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What the Shutdown Taught Us About Women's Leadership

Our collective narrative about leadership, both its traits and aesthetics, are profoundly gendered. As such, when we see a strong, smart woman leading, it is tempting and familiar to ascribe her success to gender alone.
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As we breathe a collective sigh of relief and begin to assess the damage and frustration thrust upon us by the recently ended 16-day shutdown of the U.S. Government, we now have another concrete example of the power of and critical need for women's leadership.

Time magazine wonderfully summed up the work that many of us around the country, men and women, felt needed to happen,

At one of the darkest moments of the government shutdown, with markets dipping and both ends of Pennsylvania Avenue hurling icy recriminations, Maine Republican Susan Collins went to the Senate floor to do two things that none of her colleagues had yet attempted. She refrained from partisan blame and proposed a plan to end the crisis. "I ask my Democratic and Republican colleagues to come together," Collins said on Oct. 8. "We can do it. We can legislate responsibly and in good faith.

For decades, women's leadership styles have been attributed to a woman's "natural" ability to be diplomatic, nurturing, collaborative and compassionate. This assessment, while a great observation about what smart and effective leadership looks like, has less to do with gender and more to do with great leadership. Our collective narrative about leadership, both its traits and aesthetics, are profoundly gendered. As such, when we see a strong, smart woman leading, it is tempting and familiar to ascribe her success to gender alone.

It is true that we socialize women and girls differently. Through unconscious biases acted out in our family dynamics and reinforced by aggressive media images, we teach women from a very young age to be nice, likeable, kind and patient, a fact well-explored in Sheryl Sandberg's TEDx talk on women's leadership. We use positive and negative reinforcement to encourage women to be nurturing, attentive listeners and compassionate humanitarians and then, when women exhibit these characteristics in the board room and not in the home, we describe them as too soft and incapable of leadership. Concurrently, new studies such as John Gerzema's The Athena Doctrine, espouse these traits as critical aspects of adept and accomplished leaders.

Here in the U.S. and around the globe, we are still facing significant challenges. The continuing impact of the 2009 economic crash and subsequent global recession combined with the persistent infrastructure and financial challenges facing local and federal politicians and the decreasing potential for economic mobility in the U.S. all point to the pressing and urgent need for innovation in the corporate and non-profit sector. We can all agree that we need new ideas and creative solutions, and to implement this, we need more great leaders. The good news is, women are not only well-prepared to heed this call, they are already in action.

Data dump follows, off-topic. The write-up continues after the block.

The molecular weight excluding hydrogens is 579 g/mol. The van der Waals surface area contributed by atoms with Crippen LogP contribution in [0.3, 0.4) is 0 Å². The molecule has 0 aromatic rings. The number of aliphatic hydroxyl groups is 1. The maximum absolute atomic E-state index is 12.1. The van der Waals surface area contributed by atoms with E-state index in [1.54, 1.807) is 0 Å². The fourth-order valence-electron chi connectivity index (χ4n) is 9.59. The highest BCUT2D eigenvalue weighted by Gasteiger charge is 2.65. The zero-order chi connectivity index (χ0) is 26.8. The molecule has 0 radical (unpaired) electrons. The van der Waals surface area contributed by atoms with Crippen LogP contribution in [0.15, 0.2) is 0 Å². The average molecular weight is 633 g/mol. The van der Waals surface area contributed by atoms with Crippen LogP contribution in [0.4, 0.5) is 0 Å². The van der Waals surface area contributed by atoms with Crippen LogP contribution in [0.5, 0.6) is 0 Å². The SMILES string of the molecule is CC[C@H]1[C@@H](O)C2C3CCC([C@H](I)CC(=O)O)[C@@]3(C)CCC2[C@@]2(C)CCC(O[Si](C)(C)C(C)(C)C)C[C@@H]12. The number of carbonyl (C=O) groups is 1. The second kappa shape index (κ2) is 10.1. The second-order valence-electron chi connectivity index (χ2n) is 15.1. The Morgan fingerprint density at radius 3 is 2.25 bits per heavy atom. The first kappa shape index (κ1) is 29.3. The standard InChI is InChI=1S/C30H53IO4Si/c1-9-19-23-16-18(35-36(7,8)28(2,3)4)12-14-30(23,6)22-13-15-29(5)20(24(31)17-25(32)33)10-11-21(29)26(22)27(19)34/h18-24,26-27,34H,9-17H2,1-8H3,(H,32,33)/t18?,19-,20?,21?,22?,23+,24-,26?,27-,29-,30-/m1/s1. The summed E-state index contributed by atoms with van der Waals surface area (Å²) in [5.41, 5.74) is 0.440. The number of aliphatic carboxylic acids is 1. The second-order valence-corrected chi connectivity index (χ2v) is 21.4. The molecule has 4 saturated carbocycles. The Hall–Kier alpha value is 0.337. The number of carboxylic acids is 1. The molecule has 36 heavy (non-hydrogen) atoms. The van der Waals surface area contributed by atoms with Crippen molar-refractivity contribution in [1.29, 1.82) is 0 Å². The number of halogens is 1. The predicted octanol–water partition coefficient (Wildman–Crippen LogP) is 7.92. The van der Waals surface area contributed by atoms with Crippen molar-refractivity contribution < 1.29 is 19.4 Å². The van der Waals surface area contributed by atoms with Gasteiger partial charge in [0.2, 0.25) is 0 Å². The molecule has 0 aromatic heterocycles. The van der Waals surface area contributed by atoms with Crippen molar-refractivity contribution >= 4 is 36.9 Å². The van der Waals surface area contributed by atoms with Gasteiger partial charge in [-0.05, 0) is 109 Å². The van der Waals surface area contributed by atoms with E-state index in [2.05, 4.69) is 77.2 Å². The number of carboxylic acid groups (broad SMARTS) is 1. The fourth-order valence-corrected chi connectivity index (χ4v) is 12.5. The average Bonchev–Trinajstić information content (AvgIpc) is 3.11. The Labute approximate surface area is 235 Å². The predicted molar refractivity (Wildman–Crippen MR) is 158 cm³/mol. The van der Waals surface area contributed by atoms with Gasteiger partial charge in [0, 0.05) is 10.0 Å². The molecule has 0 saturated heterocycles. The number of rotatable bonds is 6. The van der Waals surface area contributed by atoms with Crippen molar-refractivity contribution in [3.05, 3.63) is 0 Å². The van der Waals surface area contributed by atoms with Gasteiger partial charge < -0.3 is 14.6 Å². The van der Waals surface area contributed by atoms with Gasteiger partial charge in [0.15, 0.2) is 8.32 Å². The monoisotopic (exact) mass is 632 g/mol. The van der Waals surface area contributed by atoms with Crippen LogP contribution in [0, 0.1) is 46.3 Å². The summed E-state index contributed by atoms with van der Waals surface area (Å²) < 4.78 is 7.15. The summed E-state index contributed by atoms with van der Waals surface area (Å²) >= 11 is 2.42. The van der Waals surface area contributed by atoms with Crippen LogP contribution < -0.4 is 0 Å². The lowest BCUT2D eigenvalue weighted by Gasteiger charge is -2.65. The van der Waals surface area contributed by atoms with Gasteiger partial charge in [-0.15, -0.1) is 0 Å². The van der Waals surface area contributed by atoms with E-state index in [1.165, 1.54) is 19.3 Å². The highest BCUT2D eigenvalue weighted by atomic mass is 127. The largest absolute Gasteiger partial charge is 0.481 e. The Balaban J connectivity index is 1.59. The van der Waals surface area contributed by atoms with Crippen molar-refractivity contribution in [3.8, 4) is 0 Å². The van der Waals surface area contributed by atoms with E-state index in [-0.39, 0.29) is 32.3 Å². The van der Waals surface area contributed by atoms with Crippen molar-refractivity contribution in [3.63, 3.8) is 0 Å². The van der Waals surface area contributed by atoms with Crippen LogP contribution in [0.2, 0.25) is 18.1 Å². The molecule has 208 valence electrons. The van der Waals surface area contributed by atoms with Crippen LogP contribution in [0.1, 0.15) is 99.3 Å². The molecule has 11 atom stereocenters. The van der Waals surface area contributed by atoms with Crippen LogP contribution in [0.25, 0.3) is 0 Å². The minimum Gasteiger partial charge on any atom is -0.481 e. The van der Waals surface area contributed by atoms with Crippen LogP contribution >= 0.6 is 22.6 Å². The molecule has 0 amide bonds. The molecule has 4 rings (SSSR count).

Whether in politics, business, social enterprise or non-profits, women are leading, innovating, inspiring and proving their ability to move through our greatest challenges with swift, solution-focused efforts, dynamic messages and strategies informed by thoughtful and intentional analysis.

For example, Swanee Hunt, the Chair of Political Parity, a program of the Hunt Alternatives Fund, recently published an article in the Global Post, illustrating the effectiveness of women's leadership. She astutely points out that while women currently make up 20% of the Senate, they were 66% of the bipartisan collaboration efforts that ended the shutdown.

Stepping just beyond the boundaries of politics, we can look to Reshma Saujani, a recent candidate for NYC Public Advocate who, in light of her defeat, continues to fight and advocate for women's leadership. As the Founder of Girls who Code, a national nonprofit organization working to close the gender gap in the technology and engineering sector and author of a new book, Women Who Don't Wait in Line, she is inspiring women and girls to harness their full potential and claim their lives with bold fearlessness.

This new call for young women to exemplify courageous and authentic leadership is modeled well by Malala Yousafzai, who at 16, was nominated for a Nobel Peace Prize for her work as a Pakistani education activist in the aftermath of the Taliban's attempt to assassinate her on her way to school because of her writing in 2009 advocating for girls' education in Pakistan.

It is not only young women internationally, but young women here in the U.S. who are emerging as innovative leaders in every sector, as is evident from a series of profiles in the November issue of Marie Claire magazine highlighting the stories of "The New Guard." Young women like Natalia Oberti Noguera, Founder & CEO of the Pipeline Fellowship, is working to change the face of angel investing and create capital for women social entrepreneurs. Featured in prominent publications such as Forbes and the New York Times, Natalia is on the growing edge of social enterprise. She, along with young women like Leila Janah, the founder of Samma Source, a social business that connects the women and youth living in poverty to dignified work via the Internet, are leading voices in the call for excellence and innovation as it relates to social impact work.

As we look behind us at an abysmal breakdown in our democratic process, the future looks to be our build a pathway out of the ridiculous, with women continuing to lead the way.

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